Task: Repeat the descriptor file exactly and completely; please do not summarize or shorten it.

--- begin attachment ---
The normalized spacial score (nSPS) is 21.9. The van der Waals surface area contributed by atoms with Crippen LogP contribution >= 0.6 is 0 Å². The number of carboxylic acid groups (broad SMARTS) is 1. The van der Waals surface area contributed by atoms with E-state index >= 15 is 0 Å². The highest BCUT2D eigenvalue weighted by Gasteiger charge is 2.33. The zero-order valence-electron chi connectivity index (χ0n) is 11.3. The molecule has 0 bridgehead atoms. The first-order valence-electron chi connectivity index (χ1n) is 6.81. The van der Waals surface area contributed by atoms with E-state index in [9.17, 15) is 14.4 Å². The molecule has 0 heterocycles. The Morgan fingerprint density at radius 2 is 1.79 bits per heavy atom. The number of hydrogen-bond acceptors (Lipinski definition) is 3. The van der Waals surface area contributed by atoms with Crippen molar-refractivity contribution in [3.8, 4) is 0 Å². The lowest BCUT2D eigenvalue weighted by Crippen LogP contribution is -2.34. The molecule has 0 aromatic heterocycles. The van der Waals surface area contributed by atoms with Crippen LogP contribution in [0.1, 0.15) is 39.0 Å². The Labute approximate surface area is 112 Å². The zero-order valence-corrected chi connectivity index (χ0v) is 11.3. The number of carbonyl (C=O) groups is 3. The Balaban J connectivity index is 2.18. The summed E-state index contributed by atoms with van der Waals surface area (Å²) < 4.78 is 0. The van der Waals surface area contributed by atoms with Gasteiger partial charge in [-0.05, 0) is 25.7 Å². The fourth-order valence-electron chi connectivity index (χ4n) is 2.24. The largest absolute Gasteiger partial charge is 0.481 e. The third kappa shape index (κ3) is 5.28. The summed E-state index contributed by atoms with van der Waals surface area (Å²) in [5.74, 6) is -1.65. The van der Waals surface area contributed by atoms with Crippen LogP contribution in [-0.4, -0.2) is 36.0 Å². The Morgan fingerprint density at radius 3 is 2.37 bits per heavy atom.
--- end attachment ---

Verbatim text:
The normalized spacial score (nSPS) is 21.9. The van der Waals surface area contributed by atoms with Crippen LogP contribution >= 0.6 is 0 Å². The number of carboxylic acid groups (broad SMARTS) is 1. The van der Waals surface area contributed by atoms with E-state index >= 15 is 0 Å². The highest BCUT2D eigenvalue weighted by Gasteiger charge is 2.33. The zero-order valence-electron chi connectivity index (χ0n) is 11.3. The molecule has 0 bridgehead atoms. The first-order valence-electron chi connectivity index (χ1n) is 6.81. The van der Waals surface area contributed by atoms with E-state index in [9.17, 15) is 14.4 Å². The molecule has 0 heterocycles. The Morgan fingerprint density at radius 2 is 1.79 bits per heavy atom. The number of hydrogen-bond acceptors (Lipinski definition) is 3. The van der Waals surface area contributed by atoms with Crippen molar-refractivity contribution in [3.8, 4) is 0 Å². The lowest BCUT2D eigenvalue weighted by Crippen LogP contribution is -2.34. The molecule has 0 aromatic heterocycles. The van der Waals surface area contributed by atoms with Crippen LogP contribution in [0.1, 0.15) is 39.0 Å². The Labute approximate surface area is 112 Å². The zero-order valence-corrected chi connectivity index (χ0v) is 11.3. The number of carbonyl (C=O) groups is 3. The Balaban J connectivity index is 2.18. The summed E-state index contributed by atoms with van der Waals surface area (Å²) < 4.78 is 0. The van der Waals surface area contributed by atoms with Gasteiger partial charge in [-0.05, 0) is 25.7 Å². The fourth-order valence-electron chi connectivity index (χ4n) is 2.24. The largest absolute Gasteiger partial charge is 0.481 e. The third kappa shape index (κ3) is 5.28. The summed E-state index contributed by atoms with van der Waals surface area (Å²) in [5.74, 6) is -1.65. The van der Waals surface area contributed by atoms with Crippen LogP contribution in [-0.4, -0.2) is 36.0 Å². The Morgan fingerprint density at radius 3 is 2.37 bits per heavy atom.